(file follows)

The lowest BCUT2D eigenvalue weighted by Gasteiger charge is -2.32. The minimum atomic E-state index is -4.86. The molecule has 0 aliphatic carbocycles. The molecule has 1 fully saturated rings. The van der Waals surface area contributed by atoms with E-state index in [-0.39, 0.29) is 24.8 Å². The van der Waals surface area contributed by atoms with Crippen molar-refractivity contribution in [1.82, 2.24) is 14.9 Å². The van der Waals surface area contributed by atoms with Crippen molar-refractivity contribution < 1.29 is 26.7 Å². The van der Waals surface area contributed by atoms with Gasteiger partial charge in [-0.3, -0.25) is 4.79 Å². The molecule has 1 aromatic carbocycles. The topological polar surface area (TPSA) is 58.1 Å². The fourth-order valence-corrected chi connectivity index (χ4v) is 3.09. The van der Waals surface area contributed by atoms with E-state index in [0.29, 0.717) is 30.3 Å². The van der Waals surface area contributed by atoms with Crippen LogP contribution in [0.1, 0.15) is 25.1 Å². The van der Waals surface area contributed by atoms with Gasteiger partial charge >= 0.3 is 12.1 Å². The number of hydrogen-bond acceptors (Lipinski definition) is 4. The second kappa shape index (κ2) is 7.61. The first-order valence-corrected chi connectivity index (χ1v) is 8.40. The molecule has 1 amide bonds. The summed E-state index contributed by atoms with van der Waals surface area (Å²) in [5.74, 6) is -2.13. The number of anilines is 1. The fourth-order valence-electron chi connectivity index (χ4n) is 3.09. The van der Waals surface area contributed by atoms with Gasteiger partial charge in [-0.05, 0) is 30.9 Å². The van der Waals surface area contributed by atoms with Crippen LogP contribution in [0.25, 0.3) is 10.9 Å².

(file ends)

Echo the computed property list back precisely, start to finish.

The lowest BCUT2D eigenvalue weighted by Gasteiger charge is -2.32. The minimum atomic E-state index is -4.86. The molecule has 0 aliphatic carbocycles. The molecule has 1 fully saturated rings. The van der Waals surface area contributed by atoms with E-state index in [-0.39, 0.29) is 24.8 Å². The van der Waals surface area contributed by atoms with Crippen molar-refractivity contribution in [1.82, 2.24) is 14.9 Å². The van der Waals surface area contributed by atoms with Crippen molar-refractivity contribution < 1.29 is 26.7 Å². The van der Waals surface area contributed by atoms with Gasteiger partial charge in [-0.3, -0.25) is 4.79 Å². The molecule has 1 aromatic carbocycles. The topological polar surface area (TPSA) is 58.1 Å². The fourth-order valence-corrected chi connectivity index (χ4v) is 3.09. The van der Waals surface area contributed by atoms with E-state index in [0.29, 0.717) is 30.3 Å². The van der Waals surface area contributed by atoms with Crippen LogP contribution in [0.1, 0.15) is 25.1 Å². The van der Waals surface area contributed by atoms with Gasteiger partial charge >= 0.3 is 12.1 Å². The number of hydrogen-bond acceptors (Lipinski definition) is 4. The second kappa shape index (κ2) is 7.61. The first-order valence-corrected chi connectivity index (χ1v) is 8.40. The molecule has 1 amide bonds. The summed E-state index contributed by atoms with van der Waals surface area (Å²) in [5.74, 6) is -2.13. The number of anilines is 1. The fourth-order valence-electron chi connectivity index (χ4n) is 3.09. The van der Waals surface area contributed by atoms with Gasteiger partial charge in [-0.05, 0) is 30.9 Å². The van der Waals surface area contributed by atoms with Crippen LogP contribution in [0.25, 0.3) is 10.9 Å².